Many times, with the connection of new cloud devices and services, hackers "take up work." This means that in a few seconds from the moment the connection is made, attempts are made to scratch.
Sophos has created honeypots in ten of the most popular AWS data centers around the world (California, Ohio, Sao Paolo, Ireland, London, Paris, Frankfurt, Bombay, Singapore and Sydney). Then, connect them to the Internet using preset credentials or unsafe passwords.
Honeypot sites simulate one service Secure Shell Remote Access (SSH). With this service, users can connect remotely to the device and access files. If SSH is bypassed, then others will be able to gain access.
Since it appeared in less than a minute since honeypots were connected, hackers began to find them and use brute-force attacks to connect to the devices.
52 seconds attacked website of Sao Paulo.
According to a Sophos security specialist, this proves that there is an increased risk, regardless of the region.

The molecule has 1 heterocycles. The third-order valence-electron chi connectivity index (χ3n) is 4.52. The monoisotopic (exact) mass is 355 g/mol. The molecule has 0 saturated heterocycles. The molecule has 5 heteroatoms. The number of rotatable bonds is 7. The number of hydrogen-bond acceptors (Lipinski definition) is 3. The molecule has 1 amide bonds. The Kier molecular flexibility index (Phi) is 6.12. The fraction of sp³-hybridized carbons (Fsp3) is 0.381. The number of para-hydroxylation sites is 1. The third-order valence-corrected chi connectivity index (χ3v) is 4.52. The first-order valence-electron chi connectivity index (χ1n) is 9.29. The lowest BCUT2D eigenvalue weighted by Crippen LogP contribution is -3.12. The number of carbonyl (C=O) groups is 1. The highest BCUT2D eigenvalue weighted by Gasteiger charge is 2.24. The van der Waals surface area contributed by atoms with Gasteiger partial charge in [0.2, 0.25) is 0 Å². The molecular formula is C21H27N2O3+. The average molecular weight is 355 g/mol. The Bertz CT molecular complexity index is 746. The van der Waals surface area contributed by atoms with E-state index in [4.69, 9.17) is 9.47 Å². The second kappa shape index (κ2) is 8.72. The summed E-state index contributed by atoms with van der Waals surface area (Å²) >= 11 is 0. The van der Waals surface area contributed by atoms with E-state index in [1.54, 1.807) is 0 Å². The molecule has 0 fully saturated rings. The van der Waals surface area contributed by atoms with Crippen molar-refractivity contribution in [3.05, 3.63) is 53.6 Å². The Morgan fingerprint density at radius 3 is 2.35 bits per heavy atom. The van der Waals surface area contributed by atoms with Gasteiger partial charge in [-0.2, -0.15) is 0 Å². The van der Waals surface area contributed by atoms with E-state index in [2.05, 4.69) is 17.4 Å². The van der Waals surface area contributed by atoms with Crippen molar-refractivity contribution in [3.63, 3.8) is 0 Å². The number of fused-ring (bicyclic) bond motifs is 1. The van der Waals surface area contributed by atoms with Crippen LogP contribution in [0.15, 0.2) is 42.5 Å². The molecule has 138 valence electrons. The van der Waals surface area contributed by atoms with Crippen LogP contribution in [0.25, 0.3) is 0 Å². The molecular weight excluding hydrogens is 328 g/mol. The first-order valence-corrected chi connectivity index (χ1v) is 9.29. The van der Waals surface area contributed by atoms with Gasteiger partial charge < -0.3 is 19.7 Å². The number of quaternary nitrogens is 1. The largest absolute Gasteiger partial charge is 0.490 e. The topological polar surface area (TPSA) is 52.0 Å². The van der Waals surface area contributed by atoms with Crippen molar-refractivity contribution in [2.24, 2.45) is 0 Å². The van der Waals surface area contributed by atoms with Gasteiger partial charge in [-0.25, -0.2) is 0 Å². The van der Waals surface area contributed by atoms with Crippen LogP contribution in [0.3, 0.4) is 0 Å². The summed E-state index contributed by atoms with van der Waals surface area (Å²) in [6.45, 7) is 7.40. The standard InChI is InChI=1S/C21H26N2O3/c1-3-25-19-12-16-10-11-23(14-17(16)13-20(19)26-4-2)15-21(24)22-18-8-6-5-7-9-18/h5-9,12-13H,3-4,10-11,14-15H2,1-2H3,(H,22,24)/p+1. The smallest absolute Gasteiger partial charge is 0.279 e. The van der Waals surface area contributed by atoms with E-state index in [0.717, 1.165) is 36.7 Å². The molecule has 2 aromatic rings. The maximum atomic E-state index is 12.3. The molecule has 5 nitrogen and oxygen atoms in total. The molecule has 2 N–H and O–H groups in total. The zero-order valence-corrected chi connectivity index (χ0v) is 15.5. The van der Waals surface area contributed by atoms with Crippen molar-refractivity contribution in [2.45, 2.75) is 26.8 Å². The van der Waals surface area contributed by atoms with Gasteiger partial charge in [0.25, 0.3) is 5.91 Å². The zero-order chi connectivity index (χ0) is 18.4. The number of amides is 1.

At 5 minutes after the connection, the honeypot in Ohio was targeted, and within 20 minutes, attacks were made in California, Paris and Sydney.
London honeypot was discovered by hackers after 1 hour and a quarter, while Ireland after 1 time and 45 minutes.
However, since they were discovered, many attempts were made to connect - about 757 / hour.
Within a month 953.736 attempts to connect to the honeypot in Ohio (most of all areas) and 312.928 in Singapore (the fewest of all areas).
Default credentials (especially hardware-related usernames) are easy to discover by hackers.
Therefore, it is necessary to change the default username and password and choose something that does not "break" easily.
Also, experts recommend using one password manager. This will help manage the different access codes on different devices. Finally, it is necessary to have malware scanning programs.